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“The 2021 Eater Awards” in white font atop a background of multiple thai dishes, cutlery, on a orange background. Matthew Perrin/Pichai

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Here Are the 2021 Eater Award Winners for Montreal

Our picks for restaurant of the year, chef of the year, hangout of the year, and more

Today, we’re excited to announce the winners of the 2021 Eater Awards, celebrating some of the best in new dining to grace Montreal since January 2020. From St-Hubert Street’s happening new Thai restaurant Pichai to NDG quick hit Café Entre-Deux, the spots below are just a few of the new restaurants that have made their mark on Montreal’s vibrant dining scene over the past two years, even as unprecedented crisis unfolded all around.

Without further ado, take a look below at the Eater Award winners and why they’ve become such indispensable additions to Montreal’s restaurant world.

Restaurant of the Year


inside of restaurants with white tiled walls, green grout, orange table Manu Rinfret and Arianne Leblanc/Pichai
fish in metal fish-shaped plate, and other dishes and wine glasses, against orange background Matthew Perrin/Pichai
two dishes one with pork and herbs, the other with iced leafy greens on orange tabletop Matthew Perrin/Pichai

Owners conceived St-Hubert Street’s radiant new Thai restaurant Pichai as the “grown up” counterpart to their casual curry shop Pumpui in Little Italy. That description — and the restaurant’s name, which translates to “older brother” in Thai — tracks: Opened in May 2021, Pichai is a more polished (though still playful) haunt, where diners can spend evenings working through intricate spreads of laab dok kalaam (a fiery cauliflower salad eaten with sticky rice), hoy lai pad nam prik pao (a heaping pile of clams and Thai basil sitting in a brothy puddle), and kor moo yang (grilled pork in a dried chili sauce, served alongside leafy greens on ice for a cooling intermission). Each item is more revelatory than the last. Everything about Pichai — its splashy flavours, compelling wine list, affable staff, and unequivocally cool design that layers citrusy colours with South East Asian cues and some 1960s flair — says scrupulous and self-aware, but never showy or too serious.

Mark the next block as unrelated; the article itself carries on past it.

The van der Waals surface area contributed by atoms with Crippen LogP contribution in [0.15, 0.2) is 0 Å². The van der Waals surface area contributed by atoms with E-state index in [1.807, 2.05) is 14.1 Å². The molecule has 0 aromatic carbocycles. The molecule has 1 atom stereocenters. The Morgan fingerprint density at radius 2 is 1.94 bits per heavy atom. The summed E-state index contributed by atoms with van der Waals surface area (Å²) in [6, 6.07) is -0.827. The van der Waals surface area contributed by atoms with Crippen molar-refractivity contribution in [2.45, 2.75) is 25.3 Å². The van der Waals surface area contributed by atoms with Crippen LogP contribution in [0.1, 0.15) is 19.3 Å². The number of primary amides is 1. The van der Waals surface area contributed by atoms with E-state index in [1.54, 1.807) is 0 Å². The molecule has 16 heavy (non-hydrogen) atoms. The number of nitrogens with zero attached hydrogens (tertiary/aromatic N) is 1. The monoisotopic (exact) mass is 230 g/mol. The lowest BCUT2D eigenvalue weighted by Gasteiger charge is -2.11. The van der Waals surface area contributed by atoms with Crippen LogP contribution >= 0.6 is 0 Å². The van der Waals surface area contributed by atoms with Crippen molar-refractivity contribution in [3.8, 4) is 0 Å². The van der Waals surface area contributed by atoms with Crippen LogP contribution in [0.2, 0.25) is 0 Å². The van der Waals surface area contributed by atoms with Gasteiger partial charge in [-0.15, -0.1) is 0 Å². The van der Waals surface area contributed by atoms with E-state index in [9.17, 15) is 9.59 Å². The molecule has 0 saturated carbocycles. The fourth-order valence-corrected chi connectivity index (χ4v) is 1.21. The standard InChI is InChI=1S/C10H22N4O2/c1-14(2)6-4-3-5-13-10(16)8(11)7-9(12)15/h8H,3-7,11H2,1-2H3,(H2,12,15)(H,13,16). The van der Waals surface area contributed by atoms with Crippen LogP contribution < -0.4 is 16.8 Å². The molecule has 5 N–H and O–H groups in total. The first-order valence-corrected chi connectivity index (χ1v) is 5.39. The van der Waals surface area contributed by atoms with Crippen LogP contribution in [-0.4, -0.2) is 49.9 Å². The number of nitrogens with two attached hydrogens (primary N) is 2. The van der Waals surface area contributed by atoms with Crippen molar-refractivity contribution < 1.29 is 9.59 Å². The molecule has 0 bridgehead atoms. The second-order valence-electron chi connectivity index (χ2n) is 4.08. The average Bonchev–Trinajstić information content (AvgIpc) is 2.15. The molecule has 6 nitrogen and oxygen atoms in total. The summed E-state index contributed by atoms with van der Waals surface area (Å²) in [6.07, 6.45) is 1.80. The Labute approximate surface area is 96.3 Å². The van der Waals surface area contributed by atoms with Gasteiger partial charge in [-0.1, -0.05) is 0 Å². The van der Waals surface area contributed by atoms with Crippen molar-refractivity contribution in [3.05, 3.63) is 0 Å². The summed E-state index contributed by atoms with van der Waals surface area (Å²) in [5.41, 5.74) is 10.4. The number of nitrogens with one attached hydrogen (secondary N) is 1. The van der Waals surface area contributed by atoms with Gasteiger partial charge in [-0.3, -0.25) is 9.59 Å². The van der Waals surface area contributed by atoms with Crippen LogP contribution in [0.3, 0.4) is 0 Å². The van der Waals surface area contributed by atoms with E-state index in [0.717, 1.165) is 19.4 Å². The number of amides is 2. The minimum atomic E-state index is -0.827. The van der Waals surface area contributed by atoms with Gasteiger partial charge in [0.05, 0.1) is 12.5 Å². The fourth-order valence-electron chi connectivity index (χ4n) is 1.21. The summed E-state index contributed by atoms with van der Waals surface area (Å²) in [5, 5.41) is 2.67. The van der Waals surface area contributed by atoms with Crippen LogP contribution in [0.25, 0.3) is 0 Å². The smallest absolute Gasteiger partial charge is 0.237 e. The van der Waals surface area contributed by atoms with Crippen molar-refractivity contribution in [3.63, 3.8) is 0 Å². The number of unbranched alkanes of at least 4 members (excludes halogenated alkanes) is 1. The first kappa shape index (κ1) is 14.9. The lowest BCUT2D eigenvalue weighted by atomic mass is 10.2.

Chef of the Year

Paul Toussaint

man holding box of greens
Chef Paul Toussaint
Darwin Doleyres

With all that he does, rising culinary star chef Paul Toussaint says he aims to chip away at misconceptions of the Caribbean as some nondescript, easily interchangeable vacation destination. He’s been making waves doing so since taking the helm of the kitchen at now-foregone Haitian favourite Agrikol in 2017, and has gone on to open two stalls in Time Out Market (one just last week) and his first standalone restaurant: upscale pan-Caribbean haven Kamúy in prime-time Quartier des Spectacles. The glass-walled, single-storey structure sits surrounded by downtown skyscrapers, enclosing an unbridled celebration of Caribbean cultures, communities, and flavours within. While Montreal boasts its share of Caribbean (predominantly Haitian) restaurants, here, Toussaint is approaching the cuisines of the islands with a meticulousness typically reserved for French fine dining — he did, after all, cut his teeth at Normand Laprise’s acclaimed Toqué!. The results are some finely calibrated dishes like fish draped in a passion fruit-infused beurre blanc, and pillowy doumbrey (sweet potato dough dumplings) swimming in a coconutty seafood bisque.

Menu of the Year


array of dishes on wood table Katie Sehl/Eater Montreal

Can a menu dictated by the whims of the seasons, with dishes and ingredients swapped in and out at intervals, be dubbed one of the city’s new best? If it’s anything like the one at Little Italy’s Joon, inspired by the culinary traditions of the Southern Caucasus and Caspian regions, it certainly warrants the recognition.